Protesters gathered outside Councilmember Noel Gallo's house during a meeting Tuesday, rallying against an encampment policy that was later approved unanimously. Credit: Darwin BondGraham

The Oakland City Council unanimously passed a new homeless encampment policy Tuesday, more than 10 hours into a meeting where dozens of members of the public spoke passionately about the proposal and protesters rallied outside two councilmembers’ homes.

Starting next month, the city will hand out 60-day notices to homeless people to vacate some of the city’s numerous encampments in areas where they’re no longer allowed to pitch tents. Before the city closes those camps, staff will try to connect the residents with services and shelter. 

The newly adopted policy spells out where camping is not allowed in Oakland—near schools, houses, businesses, playgrounds, and in traffic lanes, including bike paths—unless the City Council makes an exception for a given group. Those areas are considered “high-sensitivity” because of safety risk. In the remaining “low-sensitivity” zones, people can sleep in tents if they follow rules like keeping on one side of the street and not storing propane tanks and generators.

If the city determines that there is a health or safety issue at an encampment in a “low-sensitivity” area, city workers will either install sanitation facilities or clean around the camps. If issues persist, the city may shut down a camp after offering residents at least temporary shelter. The policy says nobody who refuses to pack up and leave will be arrested or cited for simply sleeping on the street, however.

“This isn’t to criminalize folks,” said Daryel Dunston, Oakland’s homelessness administrator, at the meeting. “It’s to say, if you’re going to be here, let’s establish some basic standards. It absolutely leads with services, compassion, and empathy.”

District 6 Councilmember Loren Taylor worked closely with staff to craft the policy. Mayor Libby Schaaf has been a vocal proponent, too, emailing residents Monday to urge support of the item.

Several councilmembers inserted amendments into the new package of homeless camp policies just before last night’s vote. District 3 Councilmember Lynette Gibson McElhaney added an amendment that will have staff set up city-run camps on land in each City Council district, including the former army base in West Oakland, where people displaced from “high-sensitivity” sites can relocate. District 2 Councilmember Nikki Fortunato Bas added a requirement for the city to launch its first “co-governed” encampment in the next four months. Oakland previously set aside $600,000 for co-governed camps, which will be run in partnership with an outside organization, with input from the unhoused residents.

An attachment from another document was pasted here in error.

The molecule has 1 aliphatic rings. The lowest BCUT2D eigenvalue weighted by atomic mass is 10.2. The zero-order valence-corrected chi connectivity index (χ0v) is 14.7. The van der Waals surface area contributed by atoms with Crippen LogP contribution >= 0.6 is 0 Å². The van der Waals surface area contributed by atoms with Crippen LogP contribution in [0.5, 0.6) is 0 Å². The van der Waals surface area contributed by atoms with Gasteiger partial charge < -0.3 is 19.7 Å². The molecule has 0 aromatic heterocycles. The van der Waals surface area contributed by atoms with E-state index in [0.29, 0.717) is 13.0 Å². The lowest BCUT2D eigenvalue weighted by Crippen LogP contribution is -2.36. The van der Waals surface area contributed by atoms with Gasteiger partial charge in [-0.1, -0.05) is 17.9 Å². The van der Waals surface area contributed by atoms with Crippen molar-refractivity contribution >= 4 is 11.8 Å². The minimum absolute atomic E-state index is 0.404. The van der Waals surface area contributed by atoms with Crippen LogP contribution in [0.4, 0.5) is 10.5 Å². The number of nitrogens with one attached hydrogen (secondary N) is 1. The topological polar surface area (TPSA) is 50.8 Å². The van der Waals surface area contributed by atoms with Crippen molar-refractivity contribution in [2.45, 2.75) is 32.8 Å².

District 1 Councilmember Dan Kalb and District 4 Councilmember Sheng Thao slightly rewrote the new rules around  “high-sensitivity” sites. Their amendment will have city staff prioritize closing camps in parks with children’s playgrounds while leaving camps on athletic courts alone. They also recommended that the new Homeless Advisory Commission regularly provide input on the new encampment management policy.

These last-minute changes didn’t appease the many community members, lawyers, and advocates who, over a five-hour public-comment period, demanded the city rework the policy before voting on it, or scrap it altogether. While the meeting was in session, protesters gathered outside the homes of Kalb and District 5 Councilmember Noel Gallo and rallied. Each time Kalb spoke, activists’ screams were audible in the background. 

The critics say the policy walls off nearly the entire city to homeless people and forces unrealistic standards on the camps that remain. They view the rules as designed to virtually outlaw homelessness and give the city the justification to close most camps. The council adopted the policy in the middle of the coronavirus pandemic, even though the Centers for Disease Control says local governments should let encampments remain in place during the coronavirus crisis, to slow the spread of the disease. 

“This is designed to keep unhoused residents from affluent neighborhoods,” said speaker Priya Patel. “Individuals will lose connections with services and community.”

“You can’t ban your way out of a humanitarian crisis,” Terra Thomas told officials. “It’s not like people are out here wanting to break the rules; they don’t have anywhere else to go. This is an appeasement to business owners.”  

Councilmember Nikki Fortunato Bas said she’s been working with unhoused residents at the Athol Plaza tennis courts by Lake Merritt to establish a “co-governed” camp that would be located elsewhere. Credit: Pete Rosos